Fasting may help people lose weight, but a small new Japanese study suggests going without food may also boost human metabolic activity, generate antioxidants, and help reverse some effects of ageing. Scientists at the Okinawa Institute of Science and Technology Graduate University (OIST) and Kyoto University identified 30 previously-unreported substances whose quantity increases during fasting and indicate a variety of health benefits.
“We have been researching aging and metabolism for many years and decided to search for unknown health effects in human fasting,” said Dr Takayuki Teruya, first author of the paper and a technician in the OIST G0 Cell Unit, led by Professor Mitsuhiro Yanagida. “Contrary to the original expectation, it turned out that fasting induced metabolic activation rather actively.”
The study presents an analysis of whole human blood, plasma, and red blood cells drawn from four fasting individuals. The researchers monitored changing levels of metabolites – substances formed during the chemical processes that grant organisms energy and allow them to grow. The results revealed 44 metabolites, including 30 that were previously unrecognised, that increased universally among subjects between 1.5- to 60-fold within just 58 hours of fasting.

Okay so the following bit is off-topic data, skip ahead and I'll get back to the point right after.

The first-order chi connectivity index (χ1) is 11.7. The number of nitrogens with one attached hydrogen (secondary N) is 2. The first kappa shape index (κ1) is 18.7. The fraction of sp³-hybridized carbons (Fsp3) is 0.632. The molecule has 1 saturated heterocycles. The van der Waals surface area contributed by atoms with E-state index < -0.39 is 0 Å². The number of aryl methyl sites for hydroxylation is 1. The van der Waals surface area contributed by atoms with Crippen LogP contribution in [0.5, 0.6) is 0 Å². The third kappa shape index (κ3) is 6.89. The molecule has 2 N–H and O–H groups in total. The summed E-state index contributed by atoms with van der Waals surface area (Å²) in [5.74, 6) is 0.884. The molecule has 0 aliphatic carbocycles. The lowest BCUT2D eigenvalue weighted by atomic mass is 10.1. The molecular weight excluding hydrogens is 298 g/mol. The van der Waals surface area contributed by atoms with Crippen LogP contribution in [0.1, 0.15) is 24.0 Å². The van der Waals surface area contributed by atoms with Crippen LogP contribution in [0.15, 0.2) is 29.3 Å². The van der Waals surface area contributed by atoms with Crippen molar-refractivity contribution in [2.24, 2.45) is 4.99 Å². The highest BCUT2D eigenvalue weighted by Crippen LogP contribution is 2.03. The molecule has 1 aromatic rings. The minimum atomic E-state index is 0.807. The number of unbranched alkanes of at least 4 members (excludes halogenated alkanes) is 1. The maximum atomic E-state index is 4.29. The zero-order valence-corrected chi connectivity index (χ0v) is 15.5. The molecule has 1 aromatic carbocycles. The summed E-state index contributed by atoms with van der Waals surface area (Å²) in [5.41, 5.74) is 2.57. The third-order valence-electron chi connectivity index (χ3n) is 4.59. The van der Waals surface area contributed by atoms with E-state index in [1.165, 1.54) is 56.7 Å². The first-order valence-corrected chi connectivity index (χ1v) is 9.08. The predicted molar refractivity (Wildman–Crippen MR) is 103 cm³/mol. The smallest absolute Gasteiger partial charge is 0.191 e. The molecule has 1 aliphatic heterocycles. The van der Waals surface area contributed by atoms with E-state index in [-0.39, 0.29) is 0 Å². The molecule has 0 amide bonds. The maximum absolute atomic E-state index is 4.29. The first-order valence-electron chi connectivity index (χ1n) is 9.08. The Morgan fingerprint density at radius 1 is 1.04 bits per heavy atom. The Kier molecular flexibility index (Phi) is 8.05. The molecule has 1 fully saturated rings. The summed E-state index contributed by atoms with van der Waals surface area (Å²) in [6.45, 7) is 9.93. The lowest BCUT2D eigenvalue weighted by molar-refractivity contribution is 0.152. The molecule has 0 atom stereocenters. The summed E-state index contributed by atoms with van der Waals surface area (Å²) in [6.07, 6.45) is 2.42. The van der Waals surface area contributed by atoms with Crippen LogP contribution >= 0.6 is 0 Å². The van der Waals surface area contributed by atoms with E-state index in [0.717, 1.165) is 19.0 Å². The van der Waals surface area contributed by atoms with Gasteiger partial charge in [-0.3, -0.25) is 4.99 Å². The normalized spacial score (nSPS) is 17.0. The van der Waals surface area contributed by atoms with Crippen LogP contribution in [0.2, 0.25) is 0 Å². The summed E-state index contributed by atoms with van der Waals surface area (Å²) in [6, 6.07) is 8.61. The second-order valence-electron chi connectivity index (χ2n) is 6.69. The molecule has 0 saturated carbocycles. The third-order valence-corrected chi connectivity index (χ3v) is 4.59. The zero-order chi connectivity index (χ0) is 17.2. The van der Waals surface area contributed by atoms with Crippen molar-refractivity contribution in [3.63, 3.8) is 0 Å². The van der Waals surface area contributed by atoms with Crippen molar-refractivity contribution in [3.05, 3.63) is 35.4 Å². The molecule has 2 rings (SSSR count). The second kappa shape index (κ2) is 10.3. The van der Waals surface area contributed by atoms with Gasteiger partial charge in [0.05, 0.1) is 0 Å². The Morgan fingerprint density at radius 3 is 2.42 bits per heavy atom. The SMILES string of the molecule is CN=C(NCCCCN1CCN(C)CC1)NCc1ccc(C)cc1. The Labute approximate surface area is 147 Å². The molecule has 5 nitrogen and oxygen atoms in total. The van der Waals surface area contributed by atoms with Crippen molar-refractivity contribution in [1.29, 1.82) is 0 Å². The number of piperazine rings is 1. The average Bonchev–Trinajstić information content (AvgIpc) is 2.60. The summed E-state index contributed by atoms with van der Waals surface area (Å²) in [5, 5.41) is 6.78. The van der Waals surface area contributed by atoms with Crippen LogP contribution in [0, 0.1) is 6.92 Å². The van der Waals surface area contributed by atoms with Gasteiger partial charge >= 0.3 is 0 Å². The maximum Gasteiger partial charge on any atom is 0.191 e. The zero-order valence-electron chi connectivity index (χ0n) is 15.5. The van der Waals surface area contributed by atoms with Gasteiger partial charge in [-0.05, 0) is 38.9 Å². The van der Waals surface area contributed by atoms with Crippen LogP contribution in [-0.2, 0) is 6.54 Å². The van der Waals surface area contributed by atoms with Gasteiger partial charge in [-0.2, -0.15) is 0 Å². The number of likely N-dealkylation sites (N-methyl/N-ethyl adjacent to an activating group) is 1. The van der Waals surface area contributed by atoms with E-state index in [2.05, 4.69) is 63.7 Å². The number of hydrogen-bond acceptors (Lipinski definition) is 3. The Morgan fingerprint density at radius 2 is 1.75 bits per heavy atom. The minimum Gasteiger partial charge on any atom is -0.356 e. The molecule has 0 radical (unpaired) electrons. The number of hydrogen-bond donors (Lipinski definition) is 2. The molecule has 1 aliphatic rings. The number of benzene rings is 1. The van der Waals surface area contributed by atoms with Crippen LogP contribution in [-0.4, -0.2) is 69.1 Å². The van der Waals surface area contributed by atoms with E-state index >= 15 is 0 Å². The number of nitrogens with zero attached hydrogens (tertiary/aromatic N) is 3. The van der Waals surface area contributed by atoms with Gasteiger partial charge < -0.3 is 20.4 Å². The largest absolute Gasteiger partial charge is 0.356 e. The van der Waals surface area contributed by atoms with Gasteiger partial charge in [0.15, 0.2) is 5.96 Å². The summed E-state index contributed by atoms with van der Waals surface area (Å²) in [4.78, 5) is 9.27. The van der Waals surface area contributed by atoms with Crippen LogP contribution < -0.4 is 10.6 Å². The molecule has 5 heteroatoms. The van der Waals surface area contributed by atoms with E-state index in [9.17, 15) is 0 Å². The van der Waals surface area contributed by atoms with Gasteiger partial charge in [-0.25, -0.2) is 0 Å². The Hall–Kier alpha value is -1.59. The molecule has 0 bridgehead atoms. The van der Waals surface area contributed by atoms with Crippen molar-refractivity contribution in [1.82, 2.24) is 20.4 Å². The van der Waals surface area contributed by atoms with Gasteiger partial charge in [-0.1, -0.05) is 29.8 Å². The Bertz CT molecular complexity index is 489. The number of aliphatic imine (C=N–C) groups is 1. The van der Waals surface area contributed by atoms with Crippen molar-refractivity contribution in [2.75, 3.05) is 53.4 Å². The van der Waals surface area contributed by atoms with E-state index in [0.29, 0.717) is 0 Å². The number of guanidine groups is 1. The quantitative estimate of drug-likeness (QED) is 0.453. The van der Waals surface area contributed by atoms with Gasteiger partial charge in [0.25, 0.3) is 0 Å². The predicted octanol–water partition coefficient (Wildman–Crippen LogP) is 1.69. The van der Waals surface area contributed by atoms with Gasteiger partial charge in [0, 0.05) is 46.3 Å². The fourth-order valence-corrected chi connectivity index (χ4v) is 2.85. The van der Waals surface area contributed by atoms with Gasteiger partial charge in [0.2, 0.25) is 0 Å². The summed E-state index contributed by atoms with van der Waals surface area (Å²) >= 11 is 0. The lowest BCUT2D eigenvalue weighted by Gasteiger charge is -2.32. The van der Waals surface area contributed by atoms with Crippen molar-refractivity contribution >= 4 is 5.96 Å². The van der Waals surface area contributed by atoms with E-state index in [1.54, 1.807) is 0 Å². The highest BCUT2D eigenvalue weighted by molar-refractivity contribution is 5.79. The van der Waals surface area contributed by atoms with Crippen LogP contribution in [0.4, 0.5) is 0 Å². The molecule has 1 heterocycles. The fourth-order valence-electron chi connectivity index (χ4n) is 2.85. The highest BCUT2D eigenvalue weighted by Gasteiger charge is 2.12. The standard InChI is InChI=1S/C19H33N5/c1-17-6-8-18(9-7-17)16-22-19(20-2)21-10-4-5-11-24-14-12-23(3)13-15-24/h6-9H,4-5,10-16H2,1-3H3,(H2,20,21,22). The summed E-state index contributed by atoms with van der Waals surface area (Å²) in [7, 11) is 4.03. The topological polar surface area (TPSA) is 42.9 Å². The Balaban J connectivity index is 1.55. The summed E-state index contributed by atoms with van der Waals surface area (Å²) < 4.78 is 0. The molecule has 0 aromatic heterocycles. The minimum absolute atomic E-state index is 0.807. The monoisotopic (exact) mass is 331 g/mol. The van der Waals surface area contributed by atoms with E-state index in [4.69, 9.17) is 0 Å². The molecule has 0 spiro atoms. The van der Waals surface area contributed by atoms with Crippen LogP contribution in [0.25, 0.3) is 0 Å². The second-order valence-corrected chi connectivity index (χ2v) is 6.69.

In previous research, the G0 Cell Unit identified various metabolites whose quantities decline with age, including three known as leucine, isoleucine, and ophthalmic acid. In fasting individuals, these metabolites increase in level, suggesting a mechanism by which fasting could help increase longevity. “These are very important metabolites for maintenance of muscle and antioxidant activity, respectively,” said Teruya. “This result suggests the possibility of a rejuvenating effect by fasting, which was not known until now.”
The human body tends to utilise carbohydrates for quick energy – when they’re available. When starved of carbs, the body begins looting its alternate energy stores. The act of “energy substitution” leaves a trail of evidence, namely metabolites known as butyrates, carnitines, and branched-chain amino acids. These well-known markers of energy substitution have been shown to accumulate during fasting.
But fasting appears to elicit effects far beyond energy substitution. In their comprehensive analysis of human blood, the researchers noted both established fasting markers and many more. For example, they found a global increase in substances produced by the citric acid cycle, a process by which organisms release energy stored in the chemical bonds of carbohydrates, proteins and lipids. The marked increase suggests that, during fasting, the tiny powerhouses running every cell are thrown into overdrive.
Fasting also appeared to enhance the metabolism of purine and pyrimidine, chemical substances which play key roles in gene expression and protein synthesis. The finding suggests fasting may reprogram which proteins cells build at what time, thus altering their function. The change may promote homeostasis in cells, or serve to edit their gene expression in response to environmental influences.